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Live the Lost Island Life
The surfing and diving are world renowned on the two main islands of Fiji, but it’s the rare outfitter that goes deeper to engage with islanders and connect clients with local culture. And only Tui Tai pushes to the remote northern Fijian island nations of Rabi and Kioa, where Micronesians and Polynesians live in traditional villages, practice centuries-old dances, and hand-carve their canoes. "You’re actually walking into different countries within the islands, which is completely unique," says Morika Young, co-founder of Tui Tai. Since launching in 2002 as a cruising company focused heavily on adventure sports, Tui Tai has forged relationships with the island communities, and its priorities have shifted to philanthropy—building schools and health clinics, and starting a scholarship fund for kids. It’s also fostered a cultural renaissance among the islanders. "They were losing their identity," says Young. "They’d forgotten their dances, and they’d stopped doing handicrafts; their sole focus was on survival." Trips are based on a 140-foot schooner with creature comforts like air-conditioning, cabins with floor-to-ceiling windows, private on-deck daybeds, and a spa. Clients wake each day with a morning yoga stretch before embarking on multisport adventures—mountain biking across an entire island or hiking to a volcanic crater filled with seawater, then exploring the crater by kayak. Travelers also spend time with villagers, watching their dances, helping to teach children English, and eating a meal cooked in an underground oven on the beach.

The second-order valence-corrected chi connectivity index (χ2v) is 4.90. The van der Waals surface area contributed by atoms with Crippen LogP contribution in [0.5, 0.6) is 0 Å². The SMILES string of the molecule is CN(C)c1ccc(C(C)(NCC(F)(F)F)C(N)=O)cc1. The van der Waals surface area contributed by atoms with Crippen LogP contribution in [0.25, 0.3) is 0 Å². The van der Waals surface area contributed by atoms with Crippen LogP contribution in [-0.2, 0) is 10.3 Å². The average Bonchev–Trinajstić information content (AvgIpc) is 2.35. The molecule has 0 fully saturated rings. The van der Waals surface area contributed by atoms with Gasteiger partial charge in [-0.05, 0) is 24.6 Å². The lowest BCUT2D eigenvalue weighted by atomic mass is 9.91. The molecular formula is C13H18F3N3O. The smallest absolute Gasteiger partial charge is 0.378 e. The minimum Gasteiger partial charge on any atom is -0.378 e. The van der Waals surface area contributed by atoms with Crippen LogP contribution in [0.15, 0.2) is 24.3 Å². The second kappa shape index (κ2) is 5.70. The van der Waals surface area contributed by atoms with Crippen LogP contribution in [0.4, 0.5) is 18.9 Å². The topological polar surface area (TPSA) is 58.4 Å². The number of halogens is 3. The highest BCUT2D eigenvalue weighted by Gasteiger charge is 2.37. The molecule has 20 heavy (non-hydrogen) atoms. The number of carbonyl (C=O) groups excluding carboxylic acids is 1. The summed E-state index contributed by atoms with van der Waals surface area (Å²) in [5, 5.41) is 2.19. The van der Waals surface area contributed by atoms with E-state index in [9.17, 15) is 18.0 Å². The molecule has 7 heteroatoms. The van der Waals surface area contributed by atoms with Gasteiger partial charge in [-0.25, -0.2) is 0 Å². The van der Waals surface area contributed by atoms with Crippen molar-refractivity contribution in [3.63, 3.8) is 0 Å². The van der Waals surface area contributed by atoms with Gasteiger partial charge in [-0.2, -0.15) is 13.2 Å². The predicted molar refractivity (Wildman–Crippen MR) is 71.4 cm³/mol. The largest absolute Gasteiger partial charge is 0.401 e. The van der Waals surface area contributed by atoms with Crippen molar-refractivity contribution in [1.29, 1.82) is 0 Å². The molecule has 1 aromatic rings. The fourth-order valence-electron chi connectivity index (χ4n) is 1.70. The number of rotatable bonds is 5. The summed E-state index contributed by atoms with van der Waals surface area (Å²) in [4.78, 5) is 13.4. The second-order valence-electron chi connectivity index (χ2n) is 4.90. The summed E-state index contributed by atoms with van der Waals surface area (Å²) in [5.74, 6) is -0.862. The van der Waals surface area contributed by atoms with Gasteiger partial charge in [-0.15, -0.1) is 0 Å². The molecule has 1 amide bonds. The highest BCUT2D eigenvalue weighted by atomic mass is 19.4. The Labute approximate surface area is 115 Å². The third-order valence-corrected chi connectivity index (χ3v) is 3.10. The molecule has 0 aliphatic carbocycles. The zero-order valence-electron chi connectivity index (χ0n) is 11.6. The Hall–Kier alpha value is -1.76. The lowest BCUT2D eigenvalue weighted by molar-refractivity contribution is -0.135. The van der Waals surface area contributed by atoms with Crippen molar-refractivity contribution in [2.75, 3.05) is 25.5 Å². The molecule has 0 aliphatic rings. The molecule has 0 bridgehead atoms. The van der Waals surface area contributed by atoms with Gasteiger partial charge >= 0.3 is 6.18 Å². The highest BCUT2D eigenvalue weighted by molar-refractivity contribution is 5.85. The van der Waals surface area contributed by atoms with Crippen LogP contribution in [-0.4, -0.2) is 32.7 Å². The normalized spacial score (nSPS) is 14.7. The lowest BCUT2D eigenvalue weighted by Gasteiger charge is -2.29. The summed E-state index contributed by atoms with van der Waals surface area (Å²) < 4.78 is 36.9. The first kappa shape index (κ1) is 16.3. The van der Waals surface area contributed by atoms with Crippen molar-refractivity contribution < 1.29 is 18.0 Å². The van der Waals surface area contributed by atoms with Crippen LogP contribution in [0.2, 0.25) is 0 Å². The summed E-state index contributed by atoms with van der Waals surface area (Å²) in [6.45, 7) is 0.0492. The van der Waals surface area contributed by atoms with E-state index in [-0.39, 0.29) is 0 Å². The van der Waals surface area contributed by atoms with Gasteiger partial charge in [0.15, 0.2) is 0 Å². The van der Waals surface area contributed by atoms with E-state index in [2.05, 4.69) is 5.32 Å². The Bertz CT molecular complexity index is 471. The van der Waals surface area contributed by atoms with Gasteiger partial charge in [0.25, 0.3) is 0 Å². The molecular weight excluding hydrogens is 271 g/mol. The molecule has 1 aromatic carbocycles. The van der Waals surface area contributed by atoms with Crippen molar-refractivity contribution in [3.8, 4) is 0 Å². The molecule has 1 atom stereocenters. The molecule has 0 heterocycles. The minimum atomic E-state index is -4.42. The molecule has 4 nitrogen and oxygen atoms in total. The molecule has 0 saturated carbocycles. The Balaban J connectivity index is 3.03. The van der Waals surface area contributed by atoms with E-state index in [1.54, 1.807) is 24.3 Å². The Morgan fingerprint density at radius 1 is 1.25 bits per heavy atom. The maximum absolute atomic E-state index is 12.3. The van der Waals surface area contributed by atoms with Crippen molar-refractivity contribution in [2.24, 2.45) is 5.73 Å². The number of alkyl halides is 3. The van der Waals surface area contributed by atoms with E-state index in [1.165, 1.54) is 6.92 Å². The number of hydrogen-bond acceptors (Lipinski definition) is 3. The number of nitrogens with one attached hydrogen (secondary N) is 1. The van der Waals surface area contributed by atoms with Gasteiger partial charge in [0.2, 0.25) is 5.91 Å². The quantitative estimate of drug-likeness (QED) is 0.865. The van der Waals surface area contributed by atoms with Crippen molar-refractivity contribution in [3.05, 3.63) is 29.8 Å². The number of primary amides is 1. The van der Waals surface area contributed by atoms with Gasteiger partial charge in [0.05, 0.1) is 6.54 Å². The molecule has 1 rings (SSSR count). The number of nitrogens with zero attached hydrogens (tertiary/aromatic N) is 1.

Outfitter: Tui Tai;
Price: $3,600
Length: 7 days
Departs: Year-round

Next: New Zealand: Spend a Month in Kiwi Country

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